Thomas Homer-Dixon is a professor in the Balsillie School of International Affairs and the faculty of environment at the University of Waterloo.
They do politics differently in British Columbia. Ever since W.A.C. Bennett and his Socreds dominated the province in the 1950s and 1960s, B.C.'s political world has looked a bit strange to the rest of Canada. The rules and personalities of the political game have often seemed more than a little eccentric.
B.C. politics is strange again, but this time the eccentrics have become pioneers. In May's provincial election, the Green Party won its first multiple-seat breakthrough in North America, and by a fluke of electoral arithmetic, it now holds the balance of power in the legislature. Today, B.C.'s citizens are exploring uncharted political territory of potentially huge significance to people outside the province.
I grew up near Victoria, worked as a young man in resource industries across B.C. and started my postsecondary education at the University of Victoria. Forty years ago, I left for a career in the east, but I've returned every year since and otherwise followed politics from afar.
In some ways, B.C.'s transformation during that time has been stunning. Vancouver and the surrounding municipalities of the Lower Mainland especially, have metamorphosed from somewhat sleepy, anglo-dominated communities into buzzing, ethnically diverse metropolises of enormous economic and cultural vitality and an enviable quality of life.
But in other ways, too much has stayed the same. A deep urban-rural divide persists between southern coastal cities with economies increasingly driven by ideas and towns to the north and east that depend on extracting resources of diminishing availability and value. Also, until last May, B.C.'s political life was sclerotic-polarized around two parties, one to the right and one to the left, that shouted their same weary shibboleths at each other, year in and year out.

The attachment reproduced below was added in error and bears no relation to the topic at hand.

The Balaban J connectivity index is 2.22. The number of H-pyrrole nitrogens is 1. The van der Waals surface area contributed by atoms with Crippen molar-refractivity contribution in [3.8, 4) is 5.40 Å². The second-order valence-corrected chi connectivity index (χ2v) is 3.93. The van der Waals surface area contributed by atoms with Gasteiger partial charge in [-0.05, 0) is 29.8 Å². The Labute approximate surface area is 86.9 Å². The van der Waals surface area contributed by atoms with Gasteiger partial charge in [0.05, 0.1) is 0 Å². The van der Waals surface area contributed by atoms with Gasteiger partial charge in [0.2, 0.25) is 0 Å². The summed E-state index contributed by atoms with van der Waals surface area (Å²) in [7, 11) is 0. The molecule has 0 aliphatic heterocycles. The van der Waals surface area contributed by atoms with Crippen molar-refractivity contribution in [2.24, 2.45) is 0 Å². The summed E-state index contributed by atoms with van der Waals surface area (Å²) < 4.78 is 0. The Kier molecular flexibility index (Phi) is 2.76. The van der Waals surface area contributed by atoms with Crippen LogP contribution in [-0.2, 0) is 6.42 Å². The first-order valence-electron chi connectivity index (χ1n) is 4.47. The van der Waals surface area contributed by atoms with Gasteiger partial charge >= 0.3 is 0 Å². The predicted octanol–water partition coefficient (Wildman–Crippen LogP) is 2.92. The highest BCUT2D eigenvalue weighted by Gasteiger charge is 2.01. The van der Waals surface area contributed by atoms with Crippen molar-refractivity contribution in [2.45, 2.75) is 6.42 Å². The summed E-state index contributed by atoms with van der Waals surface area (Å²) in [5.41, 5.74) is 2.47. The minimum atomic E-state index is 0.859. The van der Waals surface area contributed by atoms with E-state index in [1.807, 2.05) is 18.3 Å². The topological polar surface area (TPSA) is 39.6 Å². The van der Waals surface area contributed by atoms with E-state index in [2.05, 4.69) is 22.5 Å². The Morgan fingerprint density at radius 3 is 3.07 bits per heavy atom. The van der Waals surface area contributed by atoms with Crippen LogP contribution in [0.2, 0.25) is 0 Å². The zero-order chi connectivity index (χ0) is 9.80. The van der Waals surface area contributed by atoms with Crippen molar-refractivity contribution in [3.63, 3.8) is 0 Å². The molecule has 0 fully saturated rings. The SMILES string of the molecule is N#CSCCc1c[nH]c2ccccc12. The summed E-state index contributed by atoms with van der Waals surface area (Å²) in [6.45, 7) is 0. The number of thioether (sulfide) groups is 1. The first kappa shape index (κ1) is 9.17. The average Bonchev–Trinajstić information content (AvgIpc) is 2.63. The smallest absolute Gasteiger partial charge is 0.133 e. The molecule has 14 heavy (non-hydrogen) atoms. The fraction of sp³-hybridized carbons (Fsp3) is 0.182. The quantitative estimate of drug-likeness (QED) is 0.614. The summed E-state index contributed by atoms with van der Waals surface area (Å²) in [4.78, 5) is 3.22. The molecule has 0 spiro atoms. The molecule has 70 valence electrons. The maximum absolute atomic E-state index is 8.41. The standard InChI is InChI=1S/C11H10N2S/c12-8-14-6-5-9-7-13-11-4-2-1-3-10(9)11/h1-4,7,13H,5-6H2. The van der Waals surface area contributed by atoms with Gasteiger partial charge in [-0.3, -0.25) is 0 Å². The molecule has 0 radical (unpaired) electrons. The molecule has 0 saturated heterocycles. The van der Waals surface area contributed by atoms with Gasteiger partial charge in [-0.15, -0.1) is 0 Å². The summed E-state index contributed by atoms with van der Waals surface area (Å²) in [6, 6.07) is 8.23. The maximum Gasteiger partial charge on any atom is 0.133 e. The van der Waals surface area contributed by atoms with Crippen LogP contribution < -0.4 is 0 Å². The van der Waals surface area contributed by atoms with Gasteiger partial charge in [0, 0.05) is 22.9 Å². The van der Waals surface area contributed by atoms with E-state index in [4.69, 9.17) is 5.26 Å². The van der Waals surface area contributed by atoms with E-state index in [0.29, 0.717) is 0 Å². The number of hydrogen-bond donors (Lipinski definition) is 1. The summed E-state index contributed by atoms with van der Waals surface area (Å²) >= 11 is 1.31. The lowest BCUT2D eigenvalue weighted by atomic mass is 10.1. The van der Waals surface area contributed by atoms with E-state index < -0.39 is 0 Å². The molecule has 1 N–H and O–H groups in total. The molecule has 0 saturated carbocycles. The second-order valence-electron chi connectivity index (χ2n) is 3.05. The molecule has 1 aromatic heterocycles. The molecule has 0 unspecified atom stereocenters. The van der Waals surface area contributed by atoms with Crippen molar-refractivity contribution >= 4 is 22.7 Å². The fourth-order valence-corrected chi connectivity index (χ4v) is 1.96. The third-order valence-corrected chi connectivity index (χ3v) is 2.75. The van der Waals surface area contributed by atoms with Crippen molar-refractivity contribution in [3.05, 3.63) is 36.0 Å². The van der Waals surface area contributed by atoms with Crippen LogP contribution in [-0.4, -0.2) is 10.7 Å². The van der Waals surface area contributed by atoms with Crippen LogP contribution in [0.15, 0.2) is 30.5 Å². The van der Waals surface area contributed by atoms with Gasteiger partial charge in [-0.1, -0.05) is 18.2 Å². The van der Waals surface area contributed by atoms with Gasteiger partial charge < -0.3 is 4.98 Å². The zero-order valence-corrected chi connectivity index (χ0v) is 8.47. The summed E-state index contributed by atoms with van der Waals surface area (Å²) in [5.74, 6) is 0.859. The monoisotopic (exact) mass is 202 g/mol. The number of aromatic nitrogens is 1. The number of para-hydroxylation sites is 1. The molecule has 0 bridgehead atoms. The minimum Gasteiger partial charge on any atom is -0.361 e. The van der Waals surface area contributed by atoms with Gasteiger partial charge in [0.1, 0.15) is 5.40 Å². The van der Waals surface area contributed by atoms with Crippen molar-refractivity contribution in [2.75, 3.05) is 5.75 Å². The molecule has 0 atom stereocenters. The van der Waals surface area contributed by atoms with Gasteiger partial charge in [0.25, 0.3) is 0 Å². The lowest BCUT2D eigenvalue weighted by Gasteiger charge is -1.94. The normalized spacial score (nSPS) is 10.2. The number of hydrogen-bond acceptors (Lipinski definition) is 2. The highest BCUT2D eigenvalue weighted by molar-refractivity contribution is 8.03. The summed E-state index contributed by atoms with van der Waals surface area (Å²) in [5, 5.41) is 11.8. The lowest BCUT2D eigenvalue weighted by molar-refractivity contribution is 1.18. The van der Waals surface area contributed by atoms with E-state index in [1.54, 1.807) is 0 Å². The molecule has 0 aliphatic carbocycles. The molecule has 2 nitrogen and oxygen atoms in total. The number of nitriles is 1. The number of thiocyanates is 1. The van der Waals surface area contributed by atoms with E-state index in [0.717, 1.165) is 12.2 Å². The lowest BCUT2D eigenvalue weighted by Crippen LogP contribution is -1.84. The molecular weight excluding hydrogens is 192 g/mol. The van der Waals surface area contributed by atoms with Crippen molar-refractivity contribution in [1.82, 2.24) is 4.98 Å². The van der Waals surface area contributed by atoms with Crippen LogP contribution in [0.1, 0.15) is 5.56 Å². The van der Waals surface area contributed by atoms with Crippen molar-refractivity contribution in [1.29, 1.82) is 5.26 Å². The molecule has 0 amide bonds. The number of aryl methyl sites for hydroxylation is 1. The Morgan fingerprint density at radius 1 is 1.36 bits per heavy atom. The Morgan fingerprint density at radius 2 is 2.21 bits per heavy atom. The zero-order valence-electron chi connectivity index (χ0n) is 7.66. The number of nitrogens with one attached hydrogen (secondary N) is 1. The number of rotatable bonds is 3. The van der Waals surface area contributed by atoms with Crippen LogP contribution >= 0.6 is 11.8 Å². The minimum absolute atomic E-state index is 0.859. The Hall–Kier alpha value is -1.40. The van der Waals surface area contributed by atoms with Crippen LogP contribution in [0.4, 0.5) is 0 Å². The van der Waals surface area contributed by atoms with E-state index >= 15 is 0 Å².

Then things shifted radically. The immediate cause was one person: climate scientist and BC Green Party Leader Andrew Weaver. By rallying the provincial Greens to win three seats in the election, he transformed from a marginal political actor into a king-maker, gave the NDP power to rule and, in the process, smashed the long-standing dynamic of B.C. politics.
But there have been deeper causes at work, too. Sudden shifts in everyday politics happen when long-term accumulating stresses abruptly release their force, much the way tectonic stresses cause earthquakes. British Columbia, it turns out, is a high-pressure crucible of the social stresses affecting much of the rich world – not just a widening divide between idea-driven and resource-based economies, but also rising wealth inequality, soaring housing costs, and worsening physical and economic insecurity for people hurt by these trends. And two additional stresses that are increasingly shaping humanity's prospects – population pressure and environmental decline – are affecting B.C.'s residents particularly acutely.
All three seats that the B.C. Greens won are on southern Vancouver Island. This shouldn't be surprising, because Islanders love their natural environment; many moved there to enjoy the fresh air, mild climate and beauty of the seas, beaches and forests. And now, the nature and the outdoor lifestyle they love are visibly threatened.
Decades of migration into a small geography have left the place feeling like it's busting at the seams. Key roads regularly clog with multikilometre-long traffic jams; drivers and cyclists squabble over every kilometre of new bicycle lane; recreational hikers and professional dog walkers rail at each other in local parks; tent cities of homeless people pop up on public land; and politicians, consultants and citizens argue endlessly about sewage and garbage.
Now, climate change and its afflictions have arrived, too. A succession of hot dry summers has parched the landscape, with iconic Garry oak and arbutus trees starting to die in large numbers. Twice in the past three summers, dense smoke from mainland forest fires has cast a suffocating smog over the landscape for days, turning the sun an apocalyptic red and causing a spike in hospital visits.
Such visible and immediate changes have helped drive the Green shift on the southern Island, a shift that started in 2011 with federal Green Party Leader Elizabeth May's election as a local MP. It's likely not a passing fancy. People feel that voting Green is a meaningful response to the enormous and impersonal forces affecting their lives. It's something they can do. Also, the Greens don't have the ideological baggage of the traditional left, which tends to see society in terms of class and the environmental crisis as just another symptom of failing capitalism. And unlike the traditional right, the Greens don't play down environmental problems or think that free markets are always the best solution.
So, stay tuned to B.C. As a legal showdown on the Kinder Morgan pipeline begins – and the NDP keeps its promise to the Green Party – B.C.'s strange politics, deeply affected by environmental worries, will only get more fascinating. And it may offer us a window on what will happen elsewhere when the environment can no longer be ignored.